The Magnolia State is the home of the one Gubernatorial race this year that will not feature an incumbent. Popular Republican Governor Haley Barbour is term limited and surprised many by not running for President this year.

While Barbour's closest allies were believed to prefer a different Republican in June's primary, that round was won, without a runoff needed, by the state's Lt. Governor Phil Bryant, who had long been planning his run for the state's top job.

The Democrat candidates for the job were far less known and far less formidable than the leading GOP candidates. An August runoff though did produce an historic first for the state as Hattiesburg Mayor Johnny DuPree became the first black major party nominee for Governor of Mississippi in modern times. The state, with the highest percentage of black citizens in the nation, has not had an African-American statewide official since Reconstruction, and that is unlikely to change this year.

There is little reason to believe that racial tensions will be at the heart of the general election this year. Mississippi is just a very conservative, Republican leaning state, and Bryant would be heavily favored over any opponent.

September rating: Likely Republican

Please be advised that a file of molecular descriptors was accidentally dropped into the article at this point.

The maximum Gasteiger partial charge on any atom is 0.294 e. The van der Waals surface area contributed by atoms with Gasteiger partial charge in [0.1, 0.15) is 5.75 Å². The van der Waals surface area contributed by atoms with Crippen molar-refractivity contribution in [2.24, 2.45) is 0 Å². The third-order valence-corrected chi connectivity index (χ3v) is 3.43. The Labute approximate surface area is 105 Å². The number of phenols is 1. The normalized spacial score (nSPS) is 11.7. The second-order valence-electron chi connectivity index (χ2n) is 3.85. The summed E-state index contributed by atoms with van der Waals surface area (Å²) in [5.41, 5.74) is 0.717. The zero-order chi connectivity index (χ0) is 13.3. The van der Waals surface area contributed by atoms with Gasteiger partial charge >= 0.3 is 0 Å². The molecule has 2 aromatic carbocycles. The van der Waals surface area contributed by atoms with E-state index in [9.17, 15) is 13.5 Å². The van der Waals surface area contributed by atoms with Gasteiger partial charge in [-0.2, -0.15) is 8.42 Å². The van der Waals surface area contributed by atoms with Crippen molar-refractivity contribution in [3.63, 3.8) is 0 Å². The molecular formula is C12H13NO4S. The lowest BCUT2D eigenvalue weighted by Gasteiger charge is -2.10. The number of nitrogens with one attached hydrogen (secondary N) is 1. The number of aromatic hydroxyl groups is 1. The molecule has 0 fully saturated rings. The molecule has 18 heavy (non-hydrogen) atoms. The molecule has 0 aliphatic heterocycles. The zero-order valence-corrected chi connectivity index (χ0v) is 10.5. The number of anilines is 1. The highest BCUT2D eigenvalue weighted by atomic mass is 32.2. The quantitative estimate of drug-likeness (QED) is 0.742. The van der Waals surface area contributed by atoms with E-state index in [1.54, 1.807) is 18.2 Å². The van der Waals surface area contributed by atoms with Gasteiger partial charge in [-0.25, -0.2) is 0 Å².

Bryant campaign link:

West Virginia:

The Mountaineer State did not have a Gubernatorial election originally scheduled for this year, but the 2010 election of Democrat Governor Joe Manchin to the U.S. Senate produced a legal battle that resulted in an outcome that mandated a 2011 special election to formally replace him. The office will again be up during the regularly scheduled election in 2012, and such a quick turnaround could be a double edged sword to either party, depending on the political circumstances in the state next year.

For now, it looks as if the person, who as State Senate President, was elevtated to replace Manchin, Democrat Earl Ray Tomblin, will be able to take the qualifier "Acting" out of his current job as Governor. Tomblin had to survive a very contentious special primary, in which he was challenged by several high profile Democrats. The campaign was personal at times, but Tomblin, who was considered the most conservative of the Democrats in the field managed to win the multi-candidate race by a solid margin.

On the GOP side, the more conservative candidate also won the nomination. Businessman Bill Maloney, who was backed by many in the Tea Party movement easily surpassed his main opponent, former Secretary of State Betty Ireland, who was easily seen as the most electable Republican in the race.

While West Virginia is also a state that is now solidly Republican at the Presidential level, Democrats still do very well everywhere else and Tomblin has had a large lead on Maloney from the start and should be considered a heavy favorite for an election that will be decided on October 4th. It will remain to be seen whether 2012 will produce a rematch, or if a stronger Republican, such as Congresswoman Shelley Moore Capito may take the option of a run for Governor.

September rating: Likely Democrat

Maloney campaign link: